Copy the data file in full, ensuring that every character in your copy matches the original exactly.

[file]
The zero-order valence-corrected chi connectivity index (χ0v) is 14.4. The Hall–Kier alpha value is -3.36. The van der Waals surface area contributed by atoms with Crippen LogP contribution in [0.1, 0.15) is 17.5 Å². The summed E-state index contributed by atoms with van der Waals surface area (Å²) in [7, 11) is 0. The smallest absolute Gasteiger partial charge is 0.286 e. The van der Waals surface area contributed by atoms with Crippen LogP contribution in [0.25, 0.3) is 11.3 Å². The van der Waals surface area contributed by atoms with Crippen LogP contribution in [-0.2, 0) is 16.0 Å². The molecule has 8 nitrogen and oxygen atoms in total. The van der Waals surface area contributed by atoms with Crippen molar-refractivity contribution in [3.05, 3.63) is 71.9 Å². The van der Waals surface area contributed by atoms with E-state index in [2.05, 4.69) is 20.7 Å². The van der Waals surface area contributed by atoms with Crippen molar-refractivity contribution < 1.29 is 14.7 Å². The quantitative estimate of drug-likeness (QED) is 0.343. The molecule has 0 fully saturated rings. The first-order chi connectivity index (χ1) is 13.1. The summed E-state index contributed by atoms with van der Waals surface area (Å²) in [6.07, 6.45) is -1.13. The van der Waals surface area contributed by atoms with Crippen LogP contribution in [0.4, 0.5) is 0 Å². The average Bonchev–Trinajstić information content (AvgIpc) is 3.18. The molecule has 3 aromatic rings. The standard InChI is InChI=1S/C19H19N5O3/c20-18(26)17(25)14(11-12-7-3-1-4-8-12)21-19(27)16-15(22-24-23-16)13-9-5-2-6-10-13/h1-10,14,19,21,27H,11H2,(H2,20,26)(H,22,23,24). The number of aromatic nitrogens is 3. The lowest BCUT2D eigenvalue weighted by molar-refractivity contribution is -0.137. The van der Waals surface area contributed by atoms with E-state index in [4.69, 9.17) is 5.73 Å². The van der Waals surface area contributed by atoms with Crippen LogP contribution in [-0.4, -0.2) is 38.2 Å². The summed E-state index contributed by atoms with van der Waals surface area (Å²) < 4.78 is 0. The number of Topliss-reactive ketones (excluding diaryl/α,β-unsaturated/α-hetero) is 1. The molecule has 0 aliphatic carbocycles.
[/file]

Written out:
The zero-order valence-corrected chi connectivity index (χ0v) is 14.4. The Hall–Kier alpha value is -3.36. The van der Waals surface area contributed by atoms with Crippen LogP contribution in [0.1, 0.15) is 17.5 Å². The summed E-state index contributed by atoms with van der Waals surface area (Å²) in [7, 11) is 0. The smallest absolute Gasteiger partial charge is 0.286 e. The van der Waals surface area contributed by atoms with Crippen LogP contribution in [0.25, 0.3) is 11.3 Å². The van der Waals surface area contributed by atoms with Crippen LogP contribution in [-0.2, 0) is 16.0 Å². The molecule has 8 nitrogen and oxygen atoms in total. The van der Waals surface area contributed by atoms with Crippen molar-refractivity contribution in [3.05, 3.63) is 71.9 Å². The van der Waals surface area contributed by atoms with E-state index in [2.05, 4.69) is 20.7 Å². The van der Waals surface area contributed by atoms with Crippen molar-refractivity contribution < 1.29 is 14.7 Å². The quantitative estimate of drug-likeness (QED) is 0.343. The molecule has 0 fully saturated rings. The first-order chi connectivity index (χ1) is 13.1. The summed E-state index contributed by atoms with van der Waals surface area (Å²) in [6.07, 6.45) is -1.13. The van der Waals surface area contributed by atoms with Crippen LogP contribution in [0.4, 0.5) is 0 Å². The average Bonchev–Trinajstić information content (AvgIpc) is 3.18. The molecule has 3 aromatic rings. The standard InChI is InChI=1S/C19H19N5O3/c20-18(26)17(25)14(11-12-7-3-1-4-8-12)21-19(27)16-15(22-24-23-16)13-9-5-2-6-10-13/h1-10,14,19,21,27H,11H2,(H2,20,26)(H,22,23,24). The number of aromatic nitrogens is 3. The lowest BCUT2D eigenvalue weighted by molar-refractivity contribution is -0.137. The van der Waals surface area contributed by atoms with E-state index in [4.69, 9.17) is 5.73 Å². The van der Waals surface area contributed by atoms with Crippen LogP contribution in [-0.4, -0.2) is 38.2 Å². The summed E-state index contributed by atoms with van der Waals surface area (Å²) < 4.78 is 0. The number of Topliss-reactive ketones (excluding diaryl/α,β-unsaturated/α-hetero) is 1. The molecule has 0 aliphatic carbocycles.